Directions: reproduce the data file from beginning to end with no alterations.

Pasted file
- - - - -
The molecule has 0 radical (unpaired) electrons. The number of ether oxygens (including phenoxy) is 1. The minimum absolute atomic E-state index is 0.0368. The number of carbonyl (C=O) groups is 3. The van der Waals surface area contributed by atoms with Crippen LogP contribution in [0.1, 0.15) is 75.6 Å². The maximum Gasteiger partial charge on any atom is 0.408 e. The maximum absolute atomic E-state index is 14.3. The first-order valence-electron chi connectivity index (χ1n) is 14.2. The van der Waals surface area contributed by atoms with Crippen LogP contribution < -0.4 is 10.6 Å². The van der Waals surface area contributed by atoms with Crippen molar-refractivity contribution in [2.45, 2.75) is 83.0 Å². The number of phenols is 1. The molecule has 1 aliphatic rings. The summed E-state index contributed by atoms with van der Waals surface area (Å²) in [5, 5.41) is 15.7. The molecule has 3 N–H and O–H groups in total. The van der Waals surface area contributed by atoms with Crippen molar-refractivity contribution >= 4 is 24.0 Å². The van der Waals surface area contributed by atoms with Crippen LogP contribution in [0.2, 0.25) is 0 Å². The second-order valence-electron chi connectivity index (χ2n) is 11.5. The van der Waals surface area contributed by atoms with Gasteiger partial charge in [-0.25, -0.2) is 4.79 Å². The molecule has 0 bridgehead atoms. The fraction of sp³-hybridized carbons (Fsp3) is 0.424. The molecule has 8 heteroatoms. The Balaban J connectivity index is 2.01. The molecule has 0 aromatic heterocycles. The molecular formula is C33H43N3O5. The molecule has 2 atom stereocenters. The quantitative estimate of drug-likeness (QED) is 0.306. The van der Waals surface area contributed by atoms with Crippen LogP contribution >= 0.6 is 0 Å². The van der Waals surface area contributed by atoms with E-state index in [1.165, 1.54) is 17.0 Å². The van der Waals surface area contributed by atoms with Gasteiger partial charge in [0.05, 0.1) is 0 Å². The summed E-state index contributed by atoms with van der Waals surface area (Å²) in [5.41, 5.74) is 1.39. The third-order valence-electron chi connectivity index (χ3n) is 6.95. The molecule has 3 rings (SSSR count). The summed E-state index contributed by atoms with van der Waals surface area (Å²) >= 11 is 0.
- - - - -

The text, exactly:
The molecule has 0 radical (unpaired) electrons. The number of ether oxygens (including phenoxy) is 1. The minimum absolute atomic E-state index is 0.0368. The number of carbonyl (C=O) groups is 3. The van der Waals surface area contributed by atoms with Crippen LogP contribution in [0.1, 0.15) is 75.6 Å². The maximum Gasteiger partial charge on any atom is 0.408 e. The maximum absolute atomic E-state index is 14.3. The first-order valence-electron chi connectivity index (χ1n) is 14.2. The van der Waals surface area contributed by atoms with Crippen LogP contribution < -0.4 is 10.6 Å². The van der Waals surface area contributed by atoms with Crippen molar-refractivity contribution in [2.45, 2.75) is 83.0 Å². The number of phenols is 1. The molecule has 1 aliphatic rings. The summed E-state index contributed by atoms with van der Waals surface area (Å²) in [5, 5.41) is 15.7. The molecule has 3 N–H and O–H groups in total. The van der Waals surface area contributed by atoms with Crippen molar-refractivity contribution >= 4 is 24.0 Å². The van der Waals surface area contributed by atoms with Crippen LogP contribution in [0.2, 0.25) is 0 Å². The second-order valence-electron chi connectivity index (χ2n) is 11.5. The van der Waals surface area contributed by atoms with Gasteiger partial charge in [-0.25, -0.2) is 4.79 Å². The molecule has 0 bridgehead atoms. The fraction of sp³-hybridized carbons (Fsp3) is 0.424. The molecule has 8 heteroatoms. The Balaban J connectivity index is 2.01. The molecule has 0 aromatic heterocycles. The molecular formula is C33H43N3O5. The molecule has 2 atom stereocenters. The quantitative estimate of drug-likeness (QED) is 0.306. The van der Waals surface area contributed by atoms with Crippen LogP contribution >= 0.6 is 0 Å². The van der Waals surface area contributed by atoms with E-state index in [1.165, 1.54) is 17.0 Å². The van der Waals surface area contributed by atoms with Gasteiger partial charge in [0.05, 0.1) is 0 Å². The summed E-state index contributed by atoms with van der Waals surface area (Å²) in [5.41, 5.74) is 1.39. The third-order valence-electron chi connectivity index (χ3n) is 6.95. The molecule has 3 rings (SSSR count). The summed E-state index contributed by atoms with van der Waals surface area (Å²) >= 11 is 0.